For example, you couldn’t actually swim in the swimming pool or even float in the water. There were inches of water when there should have been feet of water. The water was murky and filled with debris, not to mention its ethereal (yeah right!) glow– Ewwww! Every single water slide trickled water, enough so that even gravity combined with water could not pull us down the slide, people were getting stuck, standing up and walking down the slide to the “pool”.
Being at the water park with our friends brought an important matter in to the limelight for us. Life as a female is still quite different in India, and depending on your family or husband’s preference, level of comfort and independence can drastically vary too. Our friend’s husband required his wife to wear a sweater on top of her shirt the entire time we were at the water park to maintain a particular level of coverage. She was clearly uncomfortable wearing a heavy wet sweater and shirt, but he demanded she wear it. Men, however, can wear whatever they want, bikini briefs in many cases – YICK! Jyoti slightly perturbed by this tipping of the scales in the boys’ favor, took out her anger on a slide attendant who tried to refuse her entry for wearing a cotton t-shirt (apparently it was the wrong type of material). She yelled at him and then dipped under the entry barrier, ignoring his commands to stop. It was pretty funny, especially when she ended up shimmying her way down the slide, working harder to make her way down than the effort to climb up!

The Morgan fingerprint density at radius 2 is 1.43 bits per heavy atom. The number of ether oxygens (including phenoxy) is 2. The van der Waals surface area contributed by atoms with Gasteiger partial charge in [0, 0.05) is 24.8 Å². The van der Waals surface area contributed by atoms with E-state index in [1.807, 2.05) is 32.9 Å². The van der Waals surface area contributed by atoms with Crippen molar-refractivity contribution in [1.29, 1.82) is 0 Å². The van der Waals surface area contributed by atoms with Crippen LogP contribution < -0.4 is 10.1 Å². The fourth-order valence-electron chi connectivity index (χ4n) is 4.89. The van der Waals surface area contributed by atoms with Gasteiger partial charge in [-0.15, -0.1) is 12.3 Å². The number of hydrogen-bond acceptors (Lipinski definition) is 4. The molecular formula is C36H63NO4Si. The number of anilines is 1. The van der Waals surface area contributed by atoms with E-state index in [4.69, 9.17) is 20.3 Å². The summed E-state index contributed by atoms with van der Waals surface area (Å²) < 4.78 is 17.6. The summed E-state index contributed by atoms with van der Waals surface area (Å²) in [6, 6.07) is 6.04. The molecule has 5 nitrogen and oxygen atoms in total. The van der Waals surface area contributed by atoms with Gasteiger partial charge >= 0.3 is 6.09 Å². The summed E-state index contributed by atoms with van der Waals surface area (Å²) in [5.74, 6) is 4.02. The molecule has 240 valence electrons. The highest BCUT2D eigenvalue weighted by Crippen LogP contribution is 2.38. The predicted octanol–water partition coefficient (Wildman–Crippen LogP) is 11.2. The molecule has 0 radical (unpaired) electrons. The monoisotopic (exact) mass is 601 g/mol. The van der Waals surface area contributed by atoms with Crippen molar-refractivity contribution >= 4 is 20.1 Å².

The best thing about this place was “Snowfall”. They shut down all of the rides at the same time every day and create a big ruckus about how everyone needs to make their way to “Snowfall”. So naturally, ALL of the patrons make their way to ONE attraction to witness ice-shavings and hail-sized ice pellets being projected at the entire crowd. The crowd reacted to the chilling ice and painful cold ice pellets being projected at their heads and everyone ran around trying to get out of the way of fire (or ice in this case) colliding with any poor soul who came in their way. It was like a chaotic fury of freezing ice and hot sun creating mass panic, and the subsequent cooling relief from the blazing heat.
Overall, we had an amazing time in Vadodara and we were fortunate to be able to visit and spend time with family and friends. It is very important for us to preserve and maintain our culture by experiencing immersion with people that share our language and heritage, and all that comes along with that. This was a battle at times, given the Western standards we have come to know (and love), but overall it is liberating to forget about them and fully integrate into a completely different type of society.
On our way to Istanbul, we were forced to spend 15 hours at Mumbai airport, waiting for our early morning departure. We celebrated my birthday at the Blackberry restaurant and then spent about 13 torturous hours in a “waiting room” at the Mumbai international airport witnessing rambunctious farewells occur through a thick glass wall with phones. It was not the ideal way to spend a birthday, but we would end up more than making up for it the next night in Istanbul.